Both historically speaking and considering recent events, small
community banks often offer your best option for conventional small
In fact, some commentators have predicted that in the current era of
mega-mergers in the banking industry, a profitable cottage industry for
community banks will emerge. And those predictions are fast becoming
Between September 29, 2011 (when Bank of America announced its
short-lived and never-implemented $5 debit card free) and November 5,
2011 (the grassroots-led Bank Transfer Day), the New York Times and Christian Science Monitor reported over 650,000 American moved their accounts from larger banks to credit unions and community banks.
With more consumers infusing more money into these local lending
institutions, the odds of community banks and credit unions continuing
their support of small businesses are great.
Obtaining a Loan Through a Community Bank
These institutions tend to be less formulaic in assessing loan
applications and are more willing to consider individual factors in
You should consider establishing an ongoing working relationship with
a specific bank even before setting up shop, or as soon as possible
thereafter, to help with your loan application.
Establishing a small line of credit with a bank, even if your
business does not immediately need funds, is often a good way of getting
to know your banker. The more knowledgeable and familiar the lender is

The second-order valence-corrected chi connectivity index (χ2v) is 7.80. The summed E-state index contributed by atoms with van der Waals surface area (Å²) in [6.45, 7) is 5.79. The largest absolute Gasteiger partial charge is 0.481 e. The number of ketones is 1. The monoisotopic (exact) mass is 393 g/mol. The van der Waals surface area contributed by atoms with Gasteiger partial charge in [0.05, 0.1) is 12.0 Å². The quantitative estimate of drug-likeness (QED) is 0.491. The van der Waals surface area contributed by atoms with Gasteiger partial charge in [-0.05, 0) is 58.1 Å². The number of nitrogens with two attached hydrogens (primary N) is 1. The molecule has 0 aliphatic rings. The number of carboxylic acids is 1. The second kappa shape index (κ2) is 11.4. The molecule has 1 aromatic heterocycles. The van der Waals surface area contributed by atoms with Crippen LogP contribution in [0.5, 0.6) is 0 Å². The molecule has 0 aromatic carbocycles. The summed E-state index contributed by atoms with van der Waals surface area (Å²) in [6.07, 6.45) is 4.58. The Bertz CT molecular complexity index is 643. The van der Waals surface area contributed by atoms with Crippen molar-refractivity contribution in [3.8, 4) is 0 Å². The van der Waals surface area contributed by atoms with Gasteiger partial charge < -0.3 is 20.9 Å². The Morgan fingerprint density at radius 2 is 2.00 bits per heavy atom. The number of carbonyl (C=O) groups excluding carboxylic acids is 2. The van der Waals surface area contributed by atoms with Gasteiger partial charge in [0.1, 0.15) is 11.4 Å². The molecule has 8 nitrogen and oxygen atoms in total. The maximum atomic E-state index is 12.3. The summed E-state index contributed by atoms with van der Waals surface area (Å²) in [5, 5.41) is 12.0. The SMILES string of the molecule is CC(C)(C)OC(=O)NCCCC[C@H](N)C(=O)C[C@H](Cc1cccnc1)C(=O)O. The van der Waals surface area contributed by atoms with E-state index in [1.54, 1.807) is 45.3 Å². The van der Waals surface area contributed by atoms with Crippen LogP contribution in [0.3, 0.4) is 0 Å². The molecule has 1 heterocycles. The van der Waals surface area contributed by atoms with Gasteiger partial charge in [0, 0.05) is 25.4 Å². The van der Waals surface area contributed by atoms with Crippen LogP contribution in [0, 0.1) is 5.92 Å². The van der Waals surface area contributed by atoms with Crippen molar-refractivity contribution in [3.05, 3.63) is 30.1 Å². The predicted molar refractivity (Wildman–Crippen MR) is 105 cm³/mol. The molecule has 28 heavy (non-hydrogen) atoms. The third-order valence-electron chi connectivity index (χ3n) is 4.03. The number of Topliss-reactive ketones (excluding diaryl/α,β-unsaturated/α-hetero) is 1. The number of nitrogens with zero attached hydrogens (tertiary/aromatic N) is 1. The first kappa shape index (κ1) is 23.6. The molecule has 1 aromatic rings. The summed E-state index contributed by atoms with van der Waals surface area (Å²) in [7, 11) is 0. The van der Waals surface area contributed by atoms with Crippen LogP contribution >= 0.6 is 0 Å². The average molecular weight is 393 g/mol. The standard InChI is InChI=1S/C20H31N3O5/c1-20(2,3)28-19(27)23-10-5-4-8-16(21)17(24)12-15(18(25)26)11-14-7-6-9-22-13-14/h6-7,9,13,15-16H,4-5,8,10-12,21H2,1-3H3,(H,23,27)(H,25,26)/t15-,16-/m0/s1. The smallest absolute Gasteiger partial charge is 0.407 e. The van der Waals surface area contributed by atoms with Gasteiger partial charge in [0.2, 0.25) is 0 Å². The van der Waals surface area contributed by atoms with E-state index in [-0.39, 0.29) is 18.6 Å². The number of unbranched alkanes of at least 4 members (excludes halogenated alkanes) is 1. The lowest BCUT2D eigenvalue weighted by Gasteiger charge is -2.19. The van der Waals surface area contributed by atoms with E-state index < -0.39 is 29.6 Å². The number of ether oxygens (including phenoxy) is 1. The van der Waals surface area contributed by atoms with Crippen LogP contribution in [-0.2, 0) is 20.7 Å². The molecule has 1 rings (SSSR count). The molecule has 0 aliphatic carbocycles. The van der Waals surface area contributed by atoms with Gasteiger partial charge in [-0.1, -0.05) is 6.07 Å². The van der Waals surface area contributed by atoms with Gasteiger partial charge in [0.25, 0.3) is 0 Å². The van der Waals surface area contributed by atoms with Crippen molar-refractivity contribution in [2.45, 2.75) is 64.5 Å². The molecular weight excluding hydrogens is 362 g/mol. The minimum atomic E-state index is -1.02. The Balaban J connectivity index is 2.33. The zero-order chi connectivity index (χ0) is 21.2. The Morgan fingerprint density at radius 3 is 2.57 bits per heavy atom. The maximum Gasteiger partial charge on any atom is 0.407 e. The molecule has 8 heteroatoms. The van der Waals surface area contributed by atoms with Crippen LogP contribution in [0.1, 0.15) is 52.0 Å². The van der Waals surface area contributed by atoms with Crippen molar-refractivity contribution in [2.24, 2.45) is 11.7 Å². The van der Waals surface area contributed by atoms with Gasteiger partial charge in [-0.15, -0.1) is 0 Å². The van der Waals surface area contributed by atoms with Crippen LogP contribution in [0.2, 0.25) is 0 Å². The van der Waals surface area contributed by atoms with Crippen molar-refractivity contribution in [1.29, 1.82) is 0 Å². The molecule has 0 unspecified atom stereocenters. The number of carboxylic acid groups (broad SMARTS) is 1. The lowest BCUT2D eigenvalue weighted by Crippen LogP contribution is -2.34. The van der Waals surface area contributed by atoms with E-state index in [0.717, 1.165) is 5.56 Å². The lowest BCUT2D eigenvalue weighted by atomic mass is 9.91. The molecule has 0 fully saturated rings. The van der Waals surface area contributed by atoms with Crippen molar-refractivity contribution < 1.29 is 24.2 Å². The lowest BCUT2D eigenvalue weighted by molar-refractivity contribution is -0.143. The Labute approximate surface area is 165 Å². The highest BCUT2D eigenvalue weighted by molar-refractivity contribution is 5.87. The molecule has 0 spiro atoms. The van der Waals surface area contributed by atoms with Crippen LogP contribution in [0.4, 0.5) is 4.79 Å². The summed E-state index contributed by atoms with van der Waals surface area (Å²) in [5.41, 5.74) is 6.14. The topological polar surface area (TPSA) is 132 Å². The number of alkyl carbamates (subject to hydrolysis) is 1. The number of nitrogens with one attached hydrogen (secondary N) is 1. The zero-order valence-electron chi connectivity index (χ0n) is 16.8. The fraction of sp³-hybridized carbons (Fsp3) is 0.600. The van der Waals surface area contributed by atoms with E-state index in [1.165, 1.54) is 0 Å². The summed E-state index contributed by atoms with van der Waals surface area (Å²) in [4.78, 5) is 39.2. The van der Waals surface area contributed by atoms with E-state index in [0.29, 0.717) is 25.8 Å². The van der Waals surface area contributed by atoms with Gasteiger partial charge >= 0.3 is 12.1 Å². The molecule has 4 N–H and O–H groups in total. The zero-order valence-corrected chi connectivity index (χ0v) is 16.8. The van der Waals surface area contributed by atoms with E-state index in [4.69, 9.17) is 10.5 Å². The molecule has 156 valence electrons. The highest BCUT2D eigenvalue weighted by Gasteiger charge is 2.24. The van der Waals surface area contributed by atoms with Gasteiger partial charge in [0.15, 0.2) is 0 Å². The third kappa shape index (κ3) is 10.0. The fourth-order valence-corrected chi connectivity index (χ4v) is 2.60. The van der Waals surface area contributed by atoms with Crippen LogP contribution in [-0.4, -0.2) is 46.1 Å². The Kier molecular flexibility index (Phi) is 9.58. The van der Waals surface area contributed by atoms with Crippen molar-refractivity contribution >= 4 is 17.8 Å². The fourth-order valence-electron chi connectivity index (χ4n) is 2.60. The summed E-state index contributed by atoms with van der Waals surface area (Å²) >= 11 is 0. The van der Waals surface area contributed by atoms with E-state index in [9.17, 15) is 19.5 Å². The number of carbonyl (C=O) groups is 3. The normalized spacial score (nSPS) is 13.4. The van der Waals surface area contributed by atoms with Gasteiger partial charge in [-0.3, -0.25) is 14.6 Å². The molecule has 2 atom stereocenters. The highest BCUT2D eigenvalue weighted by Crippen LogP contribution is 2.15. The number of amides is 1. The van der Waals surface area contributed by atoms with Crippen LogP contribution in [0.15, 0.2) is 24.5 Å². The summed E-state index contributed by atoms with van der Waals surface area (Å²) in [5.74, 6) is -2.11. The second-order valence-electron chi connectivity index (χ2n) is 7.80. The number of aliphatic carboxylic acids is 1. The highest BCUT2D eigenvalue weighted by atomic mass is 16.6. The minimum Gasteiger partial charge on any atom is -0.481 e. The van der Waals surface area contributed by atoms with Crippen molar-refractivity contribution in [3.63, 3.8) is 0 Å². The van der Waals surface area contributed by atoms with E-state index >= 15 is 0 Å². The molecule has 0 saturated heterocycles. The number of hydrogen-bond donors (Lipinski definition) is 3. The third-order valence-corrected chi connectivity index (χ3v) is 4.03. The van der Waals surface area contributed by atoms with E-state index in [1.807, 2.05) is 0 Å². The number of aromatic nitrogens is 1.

with the borrower, the more likely the lender is to understand and
accommodate the individual needs of the small business. And if you apply
for a line of credit and then don't need to use it, you'll build up a
very favorable impression of your business.
Advice on credit issues, as well as general business expertise, have
always been offered as a service by some banks. But with the increased
competition among banks, many more institutions are promoting and
packaging their loan offerings with these additional "smart money"
Most small businesses can benefit from the experience of an
experienced banker or lender, and your choice of a lending institution
and a specific person within the institution should take this potential
benefit into consideration.
Finding Community Banker Lenders
The Small Business Administration publishes a state-by-state directory of small business lending reported by commercial banks.
Although this directory of Certified and Preferred Lenders should not
be your exclusive source for selecting the bank that's best for you,
the compilation can help identify banks in your area that are lending
large amounts to small businesses and that have experience with small
The information on small business friendly banks in your area can be found at the SBA's Local Resources map.
Financing with Credit Unions
Credit unions are all the rage among consumers, and they are gaining
even more lust among small business owners seeking financing.
Theses financial institutions are much like community banks except they're owned by:
- employees of a company
- or other groups
Credit unions exist primarily to provide benefits to the members, and
they have different regulatory requirements that may permit them to
offer interest rates and other terms that may be more favorable than
those offered by a bank.
The amount you will be able to borrow from a credit union may not be
large, but this source of funds may be helpful in making initial
purchases for your business.